By using keratin to activate these cells, were trying to tap into the natural healing cascade, said Van Dyke. We believe that keratin helps amp up Schwann cell activity and give the nerve regeneration process a head start.
The laboratory studies showed that keratin activated Schwann cells and increased their proliferation and migration. Next, the scientists used a keratin-filled tube to attempt to repair a 4 millimeter nerve gap in mice -- a fairly significant gap considering the size of the animal.
The results from these animals were compared with animals treated with an empty nerve guidance conduit and with animals treated with a nerve graft.
After six weeks, 100 percent of the animals in the keratin and nerve graft groups showed visible nerve regeneration across the gap, compared to only 50 percent who got the empty conduit. The speed of repair was best in the keratin group.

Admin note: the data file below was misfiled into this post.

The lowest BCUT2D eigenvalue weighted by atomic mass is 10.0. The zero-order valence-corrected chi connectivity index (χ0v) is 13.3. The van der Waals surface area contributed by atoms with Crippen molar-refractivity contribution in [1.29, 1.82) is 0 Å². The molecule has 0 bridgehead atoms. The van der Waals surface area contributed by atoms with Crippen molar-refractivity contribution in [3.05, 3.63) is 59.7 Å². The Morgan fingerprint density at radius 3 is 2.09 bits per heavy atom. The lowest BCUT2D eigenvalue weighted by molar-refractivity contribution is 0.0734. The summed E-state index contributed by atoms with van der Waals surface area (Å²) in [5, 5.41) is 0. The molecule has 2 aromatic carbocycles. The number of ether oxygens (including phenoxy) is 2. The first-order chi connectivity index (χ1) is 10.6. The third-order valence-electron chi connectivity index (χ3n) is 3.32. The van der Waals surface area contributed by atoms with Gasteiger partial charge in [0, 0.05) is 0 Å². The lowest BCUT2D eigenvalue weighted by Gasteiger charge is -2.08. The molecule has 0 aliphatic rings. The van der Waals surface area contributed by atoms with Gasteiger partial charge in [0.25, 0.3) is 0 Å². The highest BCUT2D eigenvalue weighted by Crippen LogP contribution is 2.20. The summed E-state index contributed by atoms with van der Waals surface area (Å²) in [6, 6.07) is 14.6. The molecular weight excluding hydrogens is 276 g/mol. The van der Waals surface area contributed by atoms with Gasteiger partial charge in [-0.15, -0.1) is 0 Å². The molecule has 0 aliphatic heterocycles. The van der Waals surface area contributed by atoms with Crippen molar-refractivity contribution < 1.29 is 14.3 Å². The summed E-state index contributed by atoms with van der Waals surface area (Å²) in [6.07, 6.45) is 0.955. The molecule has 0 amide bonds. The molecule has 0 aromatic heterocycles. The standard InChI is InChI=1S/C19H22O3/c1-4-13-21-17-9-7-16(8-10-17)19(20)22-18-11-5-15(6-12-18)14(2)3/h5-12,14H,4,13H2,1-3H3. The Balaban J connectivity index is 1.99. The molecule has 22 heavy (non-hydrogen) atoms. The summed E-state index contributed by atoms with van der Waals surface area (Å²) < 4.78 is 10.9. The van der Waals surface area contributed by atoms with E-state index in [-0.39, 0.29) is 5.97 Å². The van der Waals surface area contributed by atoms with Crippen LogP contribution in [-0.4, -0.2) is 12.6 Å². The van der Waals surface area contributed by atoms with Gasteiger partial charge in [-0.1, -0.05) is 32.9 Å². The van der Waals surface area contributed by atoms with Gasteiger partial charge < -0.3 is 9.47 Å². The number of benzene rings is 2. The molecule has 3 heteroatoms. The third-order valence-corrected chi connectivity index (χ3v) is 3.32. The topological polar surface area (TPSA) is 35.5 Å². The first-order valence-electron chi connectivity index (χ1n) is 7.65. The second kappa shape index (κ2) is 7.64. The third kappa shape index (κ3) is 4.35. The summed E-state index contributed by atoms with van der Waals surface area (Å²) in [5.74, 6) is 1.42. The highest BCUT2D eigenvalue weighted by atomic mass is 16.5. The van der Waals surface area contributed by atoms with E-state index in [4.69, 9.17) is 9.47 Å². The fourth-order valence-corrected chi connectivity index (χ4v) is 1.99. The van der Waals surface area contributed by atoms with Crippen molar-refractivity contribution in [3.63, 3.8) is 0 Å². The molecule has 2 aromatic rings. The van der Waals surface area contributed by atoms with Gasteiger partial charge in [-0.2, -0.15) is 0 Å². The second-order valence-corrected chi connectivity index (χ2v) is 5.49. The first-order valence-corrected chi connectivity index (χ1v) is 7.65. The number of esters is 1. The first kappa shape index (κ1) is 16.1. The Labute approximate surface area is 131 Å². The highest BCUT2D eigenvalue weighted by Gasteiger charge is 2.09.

The scientists then tested the function of the regenerated nerve. The speed of nerve impulses was best in the keratin group. The amount of signal that got through the nerve was better in the keratin group than in the empty tube group. The study was recently highlighted in the journal Science.
The results suggest that a conduit filler derived from hair keratins can promote an outcome comparable to a grafted nerve, said Van Dyke.
In the study, the nerve function did not translate into recovery of muscle function, but the scientists suspect they may have tested too early, before the nerve had time to regenerate to the muscle. It is known that muscle function recovery lags behind nerve recovery. Future studies will focus on regeneration across larger gaps and will test whether nerve regenera
|Contact: Karen Richardson|
Wake Forest University Baptist Medical Center